Setting up Font for Cell Styles

We applied a Fill background color to the column headings. We also select a Pattern Color and Style to make the header look unique.

Applying Fill Color to Cell Styles

  • Click OK. The name of the Custom Style appears under the Cell Styles drop-down.
  • Select it for the headers, and you can see the style applied.

Custom Cell Style on Selected Row

If you want to remove the style,

  • Select the styled cells and choose Normal under the Cell Styles drop-down.

Removing Cell Styles

If you want to edit the Custom style,

  • Open the styles from the Styles drop-down,
  • Right-click on the Custom Style, and select Modify from the Context Menu.

Modifying Custom Style


12. Use of Thousand Separators in Numbers

Here, we have used the Thousand Separators for large and whole numbers. You can find the Thousands Separator button in the Number group.

Use of Thousand Separator


13. Increasing or Decreasing Decimal Places

You can change the decimal places by selecting the buttons to increase or decrease decimal places in the Number group. See the image below.

Increase or Decrease Decimal Places

Note: There are also some other buttons to insert the thousand separator, percentage, and accounting format.

14. Changing Number Formats

Excel can recognize the following data types when you write them in a proper format: number, text, date, time, and percentage. However, we can format them according to our preferences. The upcoming sections will show a detailed description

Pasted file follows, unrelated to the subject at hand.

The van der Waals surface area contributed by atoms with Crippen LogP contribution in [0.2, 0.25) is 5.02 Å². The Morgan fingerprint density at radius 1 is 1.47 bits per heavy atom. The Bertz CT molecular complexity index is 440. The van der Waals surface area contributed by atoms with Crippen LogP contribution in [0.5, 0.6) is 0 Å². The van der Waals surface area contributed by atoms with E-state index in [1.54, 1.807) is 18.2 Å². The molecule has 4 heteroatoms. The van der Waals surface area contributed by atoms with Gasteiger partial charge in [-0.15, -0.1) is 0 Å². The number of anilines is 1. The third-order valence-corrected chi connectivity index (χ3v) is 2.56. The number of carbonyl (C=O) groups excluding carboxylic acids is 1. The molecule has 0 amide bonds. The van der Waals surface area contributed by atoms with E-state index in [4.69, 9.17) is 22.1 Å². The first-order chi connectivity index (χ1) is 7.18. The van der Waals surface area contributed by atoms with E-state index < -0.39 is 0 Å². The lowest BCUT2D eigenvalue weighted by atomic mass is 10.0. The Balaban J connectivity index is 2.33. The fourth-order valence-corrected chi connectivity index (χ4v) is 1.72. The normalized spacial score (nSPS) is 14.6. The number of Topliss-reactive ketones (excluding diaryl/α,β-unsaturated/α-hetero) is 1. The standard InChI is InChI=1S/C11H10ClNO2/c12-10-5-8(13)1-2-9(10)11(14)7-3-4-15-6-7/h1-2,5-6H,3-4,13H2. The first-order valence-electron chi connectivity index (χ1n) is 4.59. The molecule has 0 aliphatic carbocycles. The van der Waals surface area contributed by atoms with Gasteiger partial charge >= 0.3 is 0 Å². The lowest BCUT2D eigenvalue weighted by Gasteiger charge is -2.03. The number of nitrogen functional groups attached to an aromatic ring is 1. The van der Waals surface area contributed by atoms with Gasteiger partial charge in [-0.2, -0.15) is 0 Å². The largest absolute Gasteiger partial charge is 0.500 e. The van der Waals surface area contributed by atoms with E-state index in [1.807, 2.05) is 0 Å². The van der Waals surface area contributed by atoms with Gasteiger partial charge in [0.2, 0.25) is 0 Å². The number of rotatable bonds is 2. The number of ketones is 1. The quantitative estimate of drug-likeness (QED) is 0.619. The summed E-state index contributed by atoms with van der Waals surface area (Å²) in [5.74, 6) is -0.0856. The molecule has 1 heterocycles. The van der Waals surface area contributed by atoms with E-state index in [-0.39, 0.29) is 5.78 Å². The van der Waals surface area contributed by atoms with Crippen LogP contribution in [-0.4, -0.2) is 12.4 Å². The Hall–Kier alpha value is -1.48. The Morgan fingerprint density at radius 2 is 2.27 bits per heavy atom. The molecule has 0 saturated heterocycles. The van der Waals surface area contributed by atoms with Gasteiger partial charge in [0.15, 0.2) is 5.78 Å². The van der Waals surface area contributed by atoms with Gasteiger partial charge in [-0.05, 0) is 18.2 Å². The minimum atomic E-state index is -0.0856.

What Are the Available Number Formats in Excel?

The following image shows the number of formats available in Excel.

Number Format Drop-down

As you can see, there are 12 default formats available in Excel. Additionally, you can modify the custom format based on your data. When we do cell formatting, most of the time it refers to formatting the numbers.

Go through the table below to get a basic idea of them.

Format Description
General When you type a number into Excel, it uses the default number format. Numbers typed with the General format are often displayed exactly as you input them. If the cell is too small to display the complete number, the General format rounds the numbers with decimals. For large numbers (12 or more digits), the General number format additionally employs scientific (exponential) notation.
Number Used to display numbers in general with decimals. You can choose the number of decimal places to display, whether to use a thousand separator, and how to display negative integers.
Currency Used for showing values with the default currency symbol. You can specify the number of decimal places that you want to use, whether you want to use a thousand separator, and how you want to display negative numbers.